As the offseason begins in what was a relatively disappointing University of Wisconsin men’s basketball season, the question rises to every fan’s mind of what can be done to reach championship caliber. Madison is a city that holds their sports teams to elite standards with decades of widespread success.
For years, the Badgers have contributed to this success, constantly finishing at the top of Big Ten play. The Badgers have also appeared in 18 of the last 19 NCAA Tournaments.
While successful, the team seems stuck with what feels like an annual bowing out in either the Sweet Sixteen or Elite Eight. This phenomenon is a cycle of hope built through glimpses of dominance only to be dashed through inevitable crushing loss.
Lucky for Badger fans, now, the offseason is where this cycle can be broken. Even with the loss of a solid senior core, Wisconsin can replace key players through the NCAA’s transfer portal. With all student athletes granted another year of eligibility, the Badgers have the opportunity to nab players who are choosing to play elsewhere. Additionally, senior guard Brad Davison announced he would be returning for a senior season.
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Another thing Badgers fans should be optimistic about is a solid freshman and sophomore class. Sophomore guard Jonathan Davis showed promise and has the potential to be a true star in the Big Ten. Davis was by far the most athletic player on the Badgers roster, and his usage will only increase.
Davis proved to be a capable second option and bucket getter, both roles that are going to expand with the loss of an experienced senior class. Davis was forced into extended minutes due to the injury of freshman Ben Carlson.
Carlson was the 23rd ranked power forward in the country coming into the season, according to 247 Sports. The combination of Davis and Carlson could prove to be just as successful as any we have seen in the Kohl Center, and both show a lot of promise as they are young and highly athletic.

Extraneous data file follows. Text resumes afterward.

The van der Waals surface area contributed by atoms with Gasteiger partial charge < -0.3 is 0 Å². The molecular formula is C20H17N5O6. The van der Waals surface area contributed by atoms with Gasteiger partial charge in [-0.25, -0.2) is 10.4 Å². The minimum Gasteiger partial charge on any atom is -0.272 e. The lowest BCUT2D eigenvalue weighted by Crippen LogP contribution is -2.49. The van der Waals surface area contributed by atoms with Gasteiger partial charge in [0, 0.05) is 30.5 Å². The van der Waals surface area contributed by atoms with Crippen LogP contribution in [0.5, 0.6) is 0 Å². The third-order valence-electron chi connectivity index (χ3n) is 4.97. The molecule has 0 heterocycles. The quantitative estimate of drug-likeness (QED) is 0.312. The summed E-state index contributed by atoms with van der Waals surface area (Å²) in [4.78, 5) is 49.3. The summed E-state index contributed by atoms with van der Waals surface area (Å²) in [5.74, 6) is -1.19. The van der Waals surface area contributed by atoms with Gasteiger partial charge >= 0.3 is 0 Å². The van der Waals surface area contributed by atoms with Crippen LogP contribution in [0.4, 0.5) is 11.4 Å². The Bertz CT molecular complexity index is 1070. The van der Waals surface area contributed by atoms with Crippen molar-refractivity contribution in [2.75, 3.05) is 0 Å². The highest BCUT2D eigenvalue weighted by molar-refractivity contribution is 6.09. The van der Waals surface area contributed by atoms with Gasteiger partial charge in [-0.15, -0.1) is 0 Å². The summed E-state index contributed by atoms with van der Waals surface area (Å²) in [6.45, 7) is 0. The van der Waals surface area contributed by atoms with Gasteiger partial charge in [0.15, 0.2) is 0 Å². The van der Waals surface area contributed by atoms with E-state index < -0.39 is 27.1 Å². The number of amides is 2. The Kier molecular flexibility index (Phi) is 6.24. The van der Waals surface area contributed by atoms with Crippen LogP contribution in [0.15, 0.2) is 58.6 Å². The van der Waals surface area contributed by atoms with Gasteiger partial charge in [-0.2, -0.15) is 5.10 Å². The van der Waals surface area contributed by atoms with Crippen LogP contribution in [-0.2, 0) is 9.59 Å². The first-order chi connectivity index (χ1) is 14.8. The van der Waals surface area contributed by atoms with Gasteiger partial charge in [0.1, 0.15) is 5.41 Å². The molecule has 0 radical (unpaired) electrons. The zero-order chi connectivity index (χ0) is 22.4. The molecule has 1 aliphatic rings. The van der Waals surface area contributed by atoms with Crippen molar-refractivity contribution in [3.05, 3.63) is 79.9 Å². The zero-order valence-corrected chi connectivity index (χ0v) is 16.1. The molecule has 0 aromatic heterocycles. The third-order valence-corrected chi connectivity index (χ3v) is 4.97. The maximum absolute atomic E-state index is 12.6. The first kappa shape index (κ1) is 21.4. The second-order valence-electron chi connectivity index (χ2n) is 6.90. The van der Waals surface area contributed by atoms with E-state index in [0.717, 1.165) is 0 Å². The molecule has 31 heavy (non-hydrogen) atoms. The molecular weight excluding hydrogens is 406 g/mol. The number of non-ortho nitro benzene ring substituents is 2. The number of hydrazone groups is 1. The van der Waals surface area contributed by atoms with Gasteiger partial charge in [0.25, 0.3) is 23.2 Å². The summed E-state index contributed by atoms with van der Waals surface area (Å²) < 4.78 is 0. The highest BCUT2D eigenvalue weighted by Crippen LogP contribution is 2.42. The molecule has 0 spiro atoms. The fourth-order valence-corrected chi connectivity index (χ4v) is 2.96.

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Sadly for Badgers fans, both of these factors have little more potential than maintaining the ever-present cycle of elite mediocrity. To truly gain success in the long term, there are two routes the Badgers can take.
The first of these paths involve recruiting and creating a style that interests high-level talent. For years the Badgers constructed their roster on homegrown talent that works well within the swing offense.
With this being said, this kind of offense tends not to draw the high-level offensively dominant scorers who comprise the upper 50 of the ESPN top 100 recruiting rankings.
For the last decade, there has been a trend of these high-level talents going to teams that mimic the fast-paced game of the NBA, a pace that the Badgers hang their hat on slowing down. Additionally, there is little opportunity for individual isolation basketball in the Big Ten, where a perennial seven-footer will meet any drive to the hoop.
This strategy can read like doom and gloom, seeing as the swing offense is here to stay as long as Greg Gard is at the helm, but fans shouldn’t worry. When it comes to these aforementioned teams made up of talented five-star players, their success only eclipsed the Badgers once every three years or so.
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The reason behind this trend is the power of older, more experienced teams in the realm of college basketball. In this trend lies the key to success for the Badgers. To win in the long term, the Badgers need to continue to stick to their identity while developing strong veteran cores. It is important to remember that the class of 2020 was the first wholly recruited by Gard and was exceptional.
This trend must continue in order to gain success. The Badgers need to target high-level talent, but more importantly, talent that fits together with the slow gritty pace and low screens of the swing offense.